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Re: APOD: Spiral Galaxy NGC 4038 in Collision (2018 May 23)

Post by Chris Peterson » Wed May 23, 2018 6:26 pm

DL MARTIN wrote:
Wed May 23, 2018 6:21 pm
I continue to be troubled by the failure to account for the 60 million year old aspect of the Antennae image. The dialogue that portrays the 100 million years of activity between the two galaxies as current events denies the archeological nature of the observation. Scientific rigor is lacking.
Are you talking about some kind of compensation for the distance to these objects? That's completely irrelevant to understanding what we're seeing. When we see something is the current event.
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Re: APOD: Spiral Galaxy NGC 4038 in Collision (2018 May 23)

Post by neufer » Wed May 23, 2018 6:41 pm

Chris Peterson wrote:
Wed May 23, 2018 6:26 pm
DL MARTIN wrote:
Wed May 23, 2018 6:21 pm

I continue to be troubled by the failure to account for the 60 million year old aspect of the Antennae image. The dialogue that portrays the 100 million years of activity between the two galaxies as current events denies the archeological nature of the observation. Scientific rigor is lacking.
Are you talking about some kind of compensation for the distance to these objects? That's completely irrelevant to understanding what we're seeing. When we see something is the current event.
  • In any event...60 million years is particularly irrelevant in this case:
https://en.wikipedia.org/wiki/Antennae_Galaxies wrote:
<<About 1.2 billion years ago, the Antennae were two separate galaxies. NGC 4038 was a barred spiral galaxy and NGC 4039 was a spiral galaxy. Before the galaxies collided, NGC 4039 was larger than NGC 4038. 900 million years ago, the Antennae began to approach one another, looking similar to NGC 2207 and IC 2163. 600 million years ago, the Antennae passed through each other, looking like the Mice Galaxies. 300 million years ago, the Antennae's stars began to be released from both galaxies. Within 400 million years, the Antennae's nuclei will collide and become a single core with stars, gas, and dust around it. Observations and simulations of colliding galaxies suggest that the Antennae Galaxies will eventually form an elliptical galaxy.>>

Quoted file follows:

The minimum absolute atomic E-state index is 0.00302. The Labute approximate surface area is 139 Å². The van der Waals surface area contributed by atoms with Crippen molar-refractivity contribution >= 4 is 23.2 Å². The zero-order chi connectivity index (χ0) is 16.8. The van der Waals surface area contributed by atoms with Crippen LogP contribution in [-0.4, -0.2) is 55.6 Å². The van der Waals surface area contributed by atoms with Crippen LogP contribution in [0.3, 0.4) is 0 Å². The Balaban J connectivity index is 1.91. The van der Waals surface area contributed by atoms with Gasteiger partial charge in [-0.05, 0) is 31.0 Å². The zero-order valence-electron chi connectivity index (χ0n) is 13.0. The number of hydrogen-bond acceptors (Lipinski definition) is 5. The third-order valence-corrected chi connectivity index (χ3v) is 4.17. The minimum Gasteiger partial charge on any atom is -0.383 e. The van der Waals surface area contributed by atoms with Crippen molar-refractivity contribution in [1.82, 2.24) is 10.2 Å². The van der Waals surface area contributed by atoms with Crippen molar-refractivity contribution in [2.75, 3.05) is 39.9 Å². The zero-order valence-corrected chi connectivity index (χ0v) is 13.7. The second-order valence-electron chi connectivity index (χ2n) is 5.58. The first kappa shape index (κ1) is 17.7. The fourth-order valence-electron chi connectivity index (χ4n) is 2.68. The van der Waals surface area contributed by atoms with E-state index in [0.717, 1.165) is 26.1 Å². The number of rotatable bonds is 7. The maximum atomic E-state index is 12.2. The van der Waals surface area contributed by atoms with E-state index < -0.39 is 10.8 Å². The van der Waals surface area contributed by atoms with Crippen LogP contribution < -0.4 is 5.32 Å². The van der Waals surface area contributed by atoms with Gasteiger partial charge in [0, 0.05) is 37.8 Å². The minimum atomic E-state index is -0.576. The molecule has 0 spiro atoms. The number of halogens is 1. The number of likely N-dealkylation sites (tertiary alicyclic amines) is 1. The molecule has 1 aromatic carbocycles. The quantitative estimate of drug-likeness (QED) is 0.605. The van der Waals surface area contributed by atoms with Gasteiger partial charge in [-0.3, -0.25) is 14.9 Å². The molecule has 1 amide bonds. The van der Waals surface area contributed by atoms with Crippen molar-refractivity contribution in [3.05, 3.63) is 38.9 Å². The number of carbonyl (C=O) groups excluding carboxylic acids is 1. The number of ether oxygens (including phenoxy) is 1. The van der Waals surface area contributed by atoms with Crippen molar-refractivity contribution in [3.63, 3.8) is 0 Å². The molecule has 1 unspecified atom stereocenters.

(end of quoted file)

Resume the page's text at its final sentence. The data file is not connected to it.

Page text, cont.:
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Re: APOD: Spiral Galaxy NGC 4038 in Collision (2018 May 23)

Post by DL MARTIN » Wed May 23, 2018 6:50 pm

Perhaps Chris Peterson can enlighten me as to exactly what has happened to the Antennae during the last 60 million years. Or, can he be absolutely certain the Sun is still shining?

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Re: APOD: Spiral Galaxy NGC 4038 in Collision (2018 May 23)

Post by neufer » Wed May 23, 2018 7:16 pm

DL MARTIN wrote:
Wed May 23, 2018 6:50 pm

Perhaps Chris Peterson can enlighten me as to exactly what has happened to the Antennae during the last 60 million years. Or, can he be absolutely certain the Sun is still shining?
No one can "enlighten you as to exactly what has happened to the Antennae during the last 60 million years" which is why we simply don't care. We don't measure absolute time as time before the present but rather as time after the big bang. (This collision took place roughly 13 billion years after the big bang.)
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Re: APOD: Spiral Galaxy NGC 4038 in Collision (2018 May 23)

Post by Chris Peterson » Wed May 23, 2018 7:23 pm

DL MARTIN wrote:
Wed May 23, 2018 6:50 pm
Perhaps Chris Peterson can enlighten me as to exactly what has happened to the Antennae during the last 60 million years. Or, can he be absolutely certain the Sun is still shining?
It doesn't matter. Special relativity tells us that "now" is the moment when we observe something (assuming the signal is reaching us at the speed of light). We see this galactic collision at one point in its evolution. Think of it like a movie. Whatever you're seeing at a particular moment doesn't depend upon what's on the film that you haven't yet seen.
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Re: APOD: Spiral Galaxy NGC 4038 in Collision (2018 May 23)

Post by Ann » Wed May 23, 2018 10:49 pm

DL MARTIN wrote:
Wed May 23, 2018 6:21 pm
I continue to be troubled by the failure to account for the 60 million year old aspect of the Antennae image. The dialogue that portrays the 100 million years of activity between the two galaxies as current events denies the archeological nature of the observation. Scientific rigor is lacking.